When Jim Peplinski thinks of Ken Houston, and he's been doing a lot of that these last few days, what comes immediately to mind is the Old West.
"Just a stand-up, honourable guy,'' the co-captain of the Flames' 1989 Stanley Cup-winning team is reminiscing. "A wonderful person.
"He was a tough guy. A tough player. But never a bully. Never a goon. Never took advantage of anybody unless they were taking advantage of someone else. Doc was all about playing fair and square.
"You know who he was? He was John Wayne. Honestly. That's the way he behaved. That's the way he was at the rink. That's the way he was off the ice.
"That was Doc."
When the Atlanta Flames relocated to Calgary in the fall of 1980, Ken Houston, the guy everyone affectionately called Doc ("I don't think I ever called him Ken,'' admits Peplinski), packed up his career and moved north with the franchise.
Houston spent the first two seasons of the Flames existence here after five in Atlanta before being dealt along with goaltender Pat Riggin to the Washington Capitals.
Saturday, Doc passed away at age 64 of cancer in Chatham, Ont.
"He used to have this blue leisure suit,'' recalls Peplinski of those long-ago days. "Two suits, actually. One blue, one beige. And he had a matching cowboy hat for each of them.
"He'd wear those with so much pride. Just sit over a coffee or a beer and shoot the breeze. The quiet, silent type in the background, laughing, throwing in the odd quip. He didn't say very much but when he did it was either funny or meaningful.
"And when you had to count on him, when it mattered, he was there."
In 112 regular-seasons games in Calgary, Houston scored 45 goals and added 44 assists. But his value extended far beyond statistics, to the quiet, yet tangible presence he exuded.
"Those games in Philly at the old Spectrum,'' says Lanny McDonald, voice cracking with merriment, "were, as you know, just a total (gong) show.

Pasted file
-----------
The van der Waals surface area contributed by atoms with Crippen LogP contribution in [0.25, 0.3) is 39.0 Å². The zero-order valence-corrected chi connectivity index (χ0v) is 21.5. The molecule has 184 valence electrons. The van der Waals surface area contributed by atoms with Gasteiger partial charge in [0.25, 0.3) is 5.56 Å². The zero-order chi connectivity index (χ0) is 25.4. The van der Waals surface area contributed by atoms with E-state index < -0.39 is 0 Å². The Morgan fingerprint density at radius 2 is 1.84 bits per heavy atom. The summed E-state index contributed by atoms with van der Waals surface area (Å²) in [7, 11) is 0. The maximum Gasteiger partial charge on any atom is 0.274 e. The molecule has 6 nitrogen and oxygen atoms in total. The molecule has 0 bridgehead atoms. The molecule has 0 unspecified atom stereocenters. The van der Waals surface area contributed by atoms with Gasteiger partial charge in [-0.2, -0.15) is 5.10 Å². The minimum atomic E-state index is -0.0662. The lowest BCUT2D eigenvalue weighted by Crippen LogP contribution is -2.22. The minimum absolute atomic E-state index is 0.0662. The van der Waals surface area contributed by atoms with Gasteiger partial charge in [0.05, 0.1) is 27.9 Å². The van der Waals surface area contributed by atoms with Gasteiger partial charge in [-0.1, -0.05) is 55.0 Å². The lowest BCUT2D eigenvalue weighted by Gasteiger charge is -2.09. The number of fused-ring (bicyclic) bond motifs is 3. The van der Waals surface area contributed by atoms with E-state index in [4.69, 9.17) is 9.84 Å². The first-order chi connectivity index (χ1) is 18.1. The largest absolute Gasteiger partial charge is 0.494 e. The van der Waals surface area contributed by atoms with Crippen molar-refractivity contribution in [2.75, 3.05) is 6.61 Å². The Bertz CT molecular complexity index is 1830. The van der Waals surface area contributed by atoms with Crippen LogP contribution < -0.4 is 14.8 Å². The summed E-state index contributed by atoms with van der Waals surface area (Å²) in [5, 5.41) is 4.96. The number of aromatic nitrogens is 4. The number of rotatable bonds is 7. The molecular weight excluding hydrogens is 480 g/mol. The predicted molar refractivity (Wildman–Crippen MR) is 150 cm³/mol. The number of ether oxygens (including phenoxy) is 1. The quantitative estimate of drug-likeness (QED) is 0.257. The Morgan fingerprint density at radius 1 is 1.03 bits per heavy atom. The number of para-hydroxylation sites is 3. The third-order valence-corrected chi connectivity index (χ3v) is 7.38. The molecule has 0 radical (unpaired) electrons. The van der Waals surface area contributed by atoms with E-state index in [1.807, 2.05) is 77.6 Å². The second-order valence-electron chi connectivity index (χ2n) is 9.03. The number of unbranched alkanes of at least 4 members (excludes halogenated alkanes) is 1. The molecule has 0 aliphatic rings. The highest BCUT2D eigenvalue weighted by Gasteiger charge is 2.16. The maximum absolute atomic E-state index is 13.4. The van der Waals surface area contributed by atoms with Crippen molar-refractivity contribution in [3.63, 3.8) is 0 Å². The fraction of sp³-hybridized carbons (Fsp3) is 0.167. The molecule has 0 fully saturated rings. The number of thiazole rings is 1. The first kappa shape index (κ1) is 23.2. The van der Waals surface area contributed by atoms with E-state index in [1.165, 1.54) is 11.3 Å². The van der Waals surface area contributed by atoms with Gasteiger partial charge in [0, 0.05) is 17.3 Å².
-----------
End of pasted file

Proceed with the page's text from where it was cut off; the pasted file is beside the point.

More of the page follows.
"But whenever we'd go in there, Doc would have this big grin on his face. Like: 'Hey, boys, strap 'em on cause it's gonna be a party. And you'd better answer the bell.'
"Just one of those guys you loved playing with because you knew he always had your back.
"He may not have been a prolific scorer or a phenomenal defensive guy but you always knew he was … there.
"Such a great teammate. He would stick up for anybody. Even - and I hate to say it - if they were in the wrong.
"It was so sad to hear that he'd passed away. It was like 'Oh, my God. You've got to be kidding …'"
The ol' Okotoks Potlicker, Bearcat Murray, remembers a proven NHLer who immediately accepted the new trainer.
"Just a big, good-looking guy,'' says Murray. "Extremely likeable. And tough. I liked him as a player and I really liked him as a person. He was really good to me.
"On the ice, I don't remember him being dirty or chippy or mean. He was just plain tough. Hard to handle, big and strong.
"Guys had a helluva time with him. But he didn't go out of his way to do damage. Just did his job and enjoyed it."
Al Coates would go on to become GM of the Flames, of course. Back in 1980, though, at the dawn of things here, he was heading up the organization's media relations and PR staffs.
"Kenny,'' Coates says, "had a real reserved chuckle. A sense of humour type of thing where - and I mean this in a good way, a kind way - it didn't take a lot to make him laugh; for him to see the humour in something.
"Sometimes nothing was said, somebody'd do something stupid and you'd hear this chuckle coming out of this big man.
"As a personality, just a real good, solid individual that everyone liked."
The characteristics of integrity, of standing up for teammates and always there for the good of the cause, are all common themes among those who knew Doc, who trooped out on the ice with him.
"I remember him fighting Clark Gillies at the Corral,'' says Peplinski with an air of admiration. "Just two big guys going toe-to-toe. It was a doozy.
"Doc had this great, understated sense of humour. He'd come out of the shower, throw on a towel and go stand in front of the mirror. Then he'd look at himself and say: 'Oh, don't you ever die, you big Doc.'
"Later on, any time that I'd see him, he always looked the same. Big, tall, dark moustache. And I'd always say: 'Don't you ever die, you big Doc.'
"So when Eric Vail texted and told me he'd passed away he wrote: 'Don't you ever die, you big Doc.'
"'We lost Doc yesterday.'"